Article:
This paper contrasts the existing strategies and development values that are embedded within current SEZ policy, with a different set that draw on 20th-century developmental successes. The latter are much more closely associated with ‘import-substitution industriali- sation,’ but one that has more labour-intensive, ecologically-sustainable and inclusive features. One such approach is the ‘Million Climate Jobs campaign,’ similar to other countries’ discussions of a Just Transition and Green New Deal.

We begin with a brief review of the major local and international economic problems, including the lack of investment following a recent wave of overinvestment, also termed overaccumulation of capital. The problem, we will see, affects both the world and South Africa – and is one reason why ‘deglobalisation’ or ‘slowbalisation’ are terms entering our economic discourses.

Fixed Investment Strike and ’Deglobalisation’ Here and Everywhere

Like most of the world, South Africa confronts the harsh reality of declining local fixed investments and Foreign Direct Investment (FDI) (not just in SEZs), as well as much lower rates of global trade/GDP GDP
Gross Domestic Product
Gross Domestic Product is an aggregate measure of total production within a given territory equal to the sum of the gross values added. The measure is notoriously incomplete; for example it does not take into account any activity that does not enter into a commercial exchange. The GDP takes into account both the production of goods and the production of services. Economic growth is defined as the variation of the GDP from one period to another.
compared to 2008 highs. The South African economy not only suffered from excess exposure to globalisation, because much of the labour-intensive manufacturing base shrunk rapidly during the 1990s, especially in the clothing, textiles, footwear, appliances and electronics sectors. Moreover, because of new vulnerabilities that have emerged since then, South Africa also became one of the world’s ‘deglobalisation’ losers, once this phenomenon gathered pace since the 2008 peak year of international economic inter-relationships. For example, the SA Reserve Bank (SARB 2018, 9) in June 2018 bemoaned how “capital spending by both the private sector and general government decreased ... hampered by the constrained fiscal space, policy uncertainty (in the mining sector in particular), and very weak civil construction confidence.” In early 2019, the SARB (2019) reported a further decline of -9.8% in private fixed investment.

Gross Fixed Capital Formation as a % of GDP, 1970-2018

Source: World Bank 2019

Later we consider in detail a central reason for the decline in South Africa’s fixed investment since 2008. The local economy faces a generalised problem also witnessed internationally: the ‘overaccumulation of capital,’ a phrase indicating sustained over-investment in the prior period, disincentivising new fixed capital formation. As indicated above, South Africa’s overaccumulation from 1980-95 was only resolved briefly and untenably in the early 2000s thanks to the commodity super-cycle and intensified consumer borrowing – both of a short-term nature. Typically, an overaccumualtion crisis is most acutely felt within an undynamic, oligopolistic local corporate structure. One obvious local example was the way Chinese steel dumping forced the 2015 closure of the second-largest firm (Evraz Highveld, owned by the Russian tycoon Roman Abramovich) and still threatens the largest (ArcelorMittal, owned by the Indian Lakshmi Mittal) – notwithstanding rhetoric on economic collaboration between their home countries’ leaders.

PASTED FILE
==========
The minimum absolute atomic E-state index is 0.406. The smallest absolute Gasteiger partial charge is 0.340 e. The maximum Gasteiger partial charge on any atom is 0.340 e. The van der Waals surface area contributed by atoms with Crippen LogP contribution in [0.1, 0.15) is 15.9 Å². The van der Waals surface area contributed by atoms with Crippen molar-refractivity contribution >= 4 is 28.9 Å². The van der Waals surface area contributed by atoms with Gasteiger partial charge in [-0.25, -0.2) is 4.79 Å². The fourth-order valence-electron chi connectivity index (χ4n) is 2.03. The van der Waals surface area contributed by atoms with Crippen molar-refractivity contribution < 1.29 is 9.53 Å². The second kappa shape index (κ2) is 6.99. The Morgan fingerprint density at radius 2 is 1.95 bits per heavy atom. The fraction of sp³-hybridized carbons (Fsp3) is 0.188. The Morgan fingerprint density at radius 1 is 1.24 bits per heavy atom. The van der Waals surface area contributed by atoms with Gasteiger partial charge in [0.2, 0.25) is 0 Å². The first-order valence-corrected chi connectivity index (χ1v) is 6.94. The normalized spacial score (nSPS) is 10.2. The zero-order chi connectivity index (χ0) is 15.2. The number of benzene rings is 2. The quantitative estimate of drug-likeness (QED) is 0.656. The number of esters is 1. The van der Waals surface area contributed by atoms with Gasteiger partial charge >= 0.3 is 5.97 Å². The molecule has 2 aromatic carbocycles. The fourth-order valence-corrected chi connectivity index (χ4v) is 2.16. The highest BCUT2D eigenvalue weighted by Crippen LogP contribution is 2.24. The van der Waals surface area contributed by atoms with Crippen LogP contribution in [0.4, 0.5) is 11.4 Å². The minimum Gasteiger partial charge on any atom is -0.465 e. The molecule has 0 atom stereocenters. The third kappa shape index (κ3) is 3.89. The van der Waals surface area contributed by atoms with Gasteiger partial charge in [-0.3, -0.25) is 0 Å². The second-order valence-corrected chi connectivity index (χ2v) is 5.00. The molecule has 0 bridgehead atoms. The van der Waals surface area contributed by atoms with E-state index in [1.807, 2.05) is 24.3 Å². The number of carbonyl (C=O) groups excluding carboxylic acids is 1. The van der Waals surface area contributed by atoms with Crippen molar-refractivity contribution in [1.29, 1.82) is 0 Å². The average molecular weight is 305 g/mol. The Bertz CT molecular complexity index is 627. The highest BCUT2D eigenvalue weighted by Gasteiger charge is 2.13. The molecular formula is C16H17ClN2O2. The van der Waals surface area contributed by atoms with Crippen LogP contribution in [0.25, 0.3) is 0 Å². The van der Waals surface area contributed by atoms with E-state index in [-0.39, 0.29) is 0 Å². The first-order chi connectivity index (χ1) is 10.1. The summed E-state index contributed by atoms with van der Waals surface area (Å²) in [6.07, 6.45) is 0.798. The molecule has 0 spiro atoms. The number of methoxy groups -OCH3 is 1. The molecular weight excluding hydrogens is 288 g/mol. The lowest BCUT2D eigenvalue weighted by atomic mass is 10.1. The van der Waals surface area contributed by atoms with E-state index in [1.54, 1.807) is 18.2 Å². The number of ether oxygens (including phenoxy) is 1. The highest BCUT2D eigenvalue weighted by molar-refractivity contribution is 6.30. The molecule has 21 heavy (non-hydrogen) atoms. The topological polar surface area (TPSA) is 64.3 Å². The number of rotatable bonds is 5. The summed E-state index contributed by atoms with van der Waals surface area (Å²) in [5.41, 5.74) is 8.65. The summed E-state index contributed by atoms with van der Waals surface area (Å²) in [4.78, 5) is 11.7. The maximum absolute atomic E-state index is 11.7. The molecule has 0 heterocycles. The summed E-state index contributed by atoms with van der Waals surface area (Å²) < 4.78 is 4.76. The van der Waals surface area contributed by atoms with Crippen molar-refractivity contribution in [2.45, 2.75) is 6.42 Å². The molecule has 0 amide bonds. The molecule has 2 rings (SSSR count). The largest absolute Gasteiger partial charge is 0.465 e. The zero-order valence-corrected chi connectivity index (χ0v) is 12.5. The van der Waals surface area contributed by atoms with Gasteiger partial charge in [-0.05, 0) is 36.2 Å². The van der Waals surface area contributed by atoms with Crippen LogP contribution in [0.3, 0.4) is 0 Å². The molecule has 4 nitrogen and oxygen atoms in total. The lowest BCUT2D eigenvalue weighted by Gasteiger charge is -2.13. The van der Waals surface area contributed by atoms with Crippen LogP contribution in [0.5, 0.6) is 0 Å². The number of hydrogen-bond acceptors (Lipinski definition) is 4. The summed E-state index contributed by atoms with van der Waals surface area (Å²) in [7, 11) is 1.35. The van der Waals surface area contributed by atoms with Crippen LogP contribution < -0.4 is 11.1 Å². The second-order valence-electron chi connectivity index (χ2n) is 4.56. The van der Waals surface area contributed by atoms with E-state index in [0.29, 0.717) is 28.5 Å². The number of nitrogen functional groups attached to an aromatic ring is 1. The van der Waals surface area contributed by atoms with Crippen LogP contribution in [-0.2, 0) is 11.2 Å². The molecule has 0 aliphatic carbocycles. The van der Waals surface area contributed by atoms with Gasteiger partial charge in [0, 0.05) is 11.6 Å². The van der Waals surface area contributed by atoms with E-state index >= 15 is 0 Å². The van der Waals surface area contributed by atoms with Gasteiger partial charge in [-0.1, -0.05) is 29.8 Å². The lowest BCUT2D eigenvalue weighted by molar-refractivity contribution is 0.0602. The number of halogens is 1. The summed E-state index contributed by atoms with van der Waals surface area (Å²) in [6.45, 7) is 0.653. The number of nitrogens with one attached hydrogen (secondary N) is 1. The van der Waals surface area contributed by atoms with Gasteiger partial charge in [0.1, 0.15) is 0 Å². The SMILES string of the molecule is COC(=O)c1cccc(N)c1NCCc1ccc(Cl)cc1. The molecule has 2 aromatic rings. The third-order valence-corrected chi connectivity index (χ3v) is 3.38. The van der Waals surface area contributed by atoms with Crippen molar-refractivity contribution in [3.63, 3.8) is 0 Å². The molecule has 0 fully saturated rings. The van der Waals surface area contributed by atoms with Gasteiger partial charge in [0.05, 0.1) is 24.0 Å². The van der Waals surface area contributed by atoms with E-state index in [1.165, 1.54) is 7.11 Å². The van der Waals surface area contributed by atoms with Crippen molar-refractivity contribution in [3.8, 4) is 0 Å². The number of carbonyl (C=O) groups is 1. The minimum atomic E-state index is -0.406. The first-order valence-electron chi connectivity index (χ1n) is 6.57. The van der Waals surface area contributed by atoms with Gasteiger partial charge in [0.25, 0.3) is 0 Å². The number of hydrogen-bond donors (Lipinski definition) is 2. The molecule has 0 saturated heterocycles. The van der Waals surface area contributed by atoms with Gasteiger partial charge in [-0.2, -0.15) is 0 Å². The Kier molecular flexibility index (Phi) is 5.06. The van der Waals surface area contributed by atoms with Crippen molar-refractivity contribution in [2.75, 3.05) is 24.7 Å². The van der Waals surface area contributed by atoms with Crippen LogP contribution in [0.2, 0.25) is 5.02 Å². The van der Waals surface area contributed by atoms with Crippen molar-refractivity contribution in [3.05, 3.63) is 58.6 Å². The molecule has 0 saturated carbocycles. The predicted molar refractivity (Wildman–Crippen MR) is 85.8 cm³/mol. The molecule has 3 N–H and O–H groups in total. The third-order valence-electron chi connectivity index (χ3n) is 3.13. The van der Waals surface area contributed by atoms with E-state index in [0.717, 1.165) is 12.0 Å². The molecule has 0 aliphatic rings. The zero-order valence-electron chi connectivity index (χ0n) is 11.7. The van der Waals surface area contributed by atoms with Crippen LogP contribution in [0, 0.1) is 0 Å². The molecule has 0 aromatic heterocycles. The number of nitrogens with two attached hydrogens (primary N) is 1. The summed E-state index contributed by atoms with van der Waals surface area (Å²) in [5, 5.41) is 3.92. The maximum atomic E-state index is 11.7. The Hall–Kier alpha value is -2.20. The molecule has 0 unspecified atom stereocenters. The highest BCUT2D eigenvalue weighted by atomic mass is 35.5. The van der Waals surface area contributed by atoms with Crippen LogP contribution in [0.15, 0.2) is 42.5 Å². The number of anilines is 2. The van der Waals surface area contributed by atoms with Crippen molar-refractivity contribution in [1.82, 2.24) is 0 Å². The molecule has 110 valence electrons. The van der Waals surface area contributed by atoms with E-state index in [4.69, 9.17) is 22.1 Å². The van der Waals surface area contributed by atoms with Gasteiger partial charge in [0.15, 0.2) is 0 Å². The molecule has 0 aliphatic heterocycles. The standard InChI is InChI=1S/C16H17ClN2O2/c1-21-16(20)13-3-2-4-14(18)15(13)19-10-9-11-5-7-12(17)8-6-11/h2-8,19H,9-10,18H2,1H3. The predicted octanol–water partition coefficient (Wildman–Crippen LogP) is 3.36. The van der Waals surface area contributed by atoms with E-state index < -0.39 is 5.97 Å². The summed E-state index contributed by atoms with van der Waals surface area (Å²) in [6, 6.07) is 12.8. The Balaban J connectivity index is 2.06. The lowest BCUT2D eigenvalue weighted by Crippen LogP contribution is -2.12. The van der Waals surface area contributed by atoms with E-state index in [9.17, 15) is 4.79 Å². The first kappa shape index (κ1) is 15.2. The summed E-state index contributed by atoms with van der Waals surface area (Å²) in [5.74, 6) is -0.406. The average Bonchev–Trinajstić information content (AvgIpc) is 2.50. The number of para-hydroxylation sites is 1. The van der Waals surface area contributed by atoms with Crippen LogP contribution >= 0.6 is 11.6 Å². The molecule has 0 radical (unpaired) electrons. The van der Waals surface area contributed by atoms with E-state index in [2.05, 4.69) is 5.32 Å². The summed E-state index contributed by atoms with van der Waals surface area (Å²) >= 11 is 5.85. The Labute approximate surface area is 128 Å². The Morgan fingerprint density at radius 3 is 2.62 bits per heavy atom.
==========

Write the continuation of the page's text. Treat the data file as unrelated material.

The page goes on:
As a result of such deep-rooted structural barriers to further accumulation, the South African economy is falling more rapidly than most when it comes to attracting FDI. Although a momentary uptick occurred in 2018, the inflows of FDI from 2013-18 amounted to just $17.1 billion, in contrast to $29.8 billion in South African FDI outflows. And in terms of FDI stocks, what had been in 2010 a net $96.4 billion positive inward capital stock of FDI reversed to a $109.1 net outward stock of FDI (Unctad 2019, Annex Tables 1&2).

South Africa’s FDI Inflow and Outflow, 2013-18

Source: Unctad, 2019, Annex Tables 1&2

To illustrate the extent of investment deglobalisation, the level of new FDI across the world fell by nearly 20 percent to $1.2 trillion in 2018, after three successive years of decline from the 2015 peak of just over $2 trillion (Unctad 2019, 1). From peak levels in 2007, FDI profitability, trade/GDP ratios, and even cross-border financial flows all dropped markedly (Garcia and Bond Bond A bond is a stake in a debt issued by a company or governmental body. The holder of the bond, the creditor, is entitled to interest and reimbursement of the principal. If the company is listed, the holder can also sell the bond on a stock-exchange. 2018).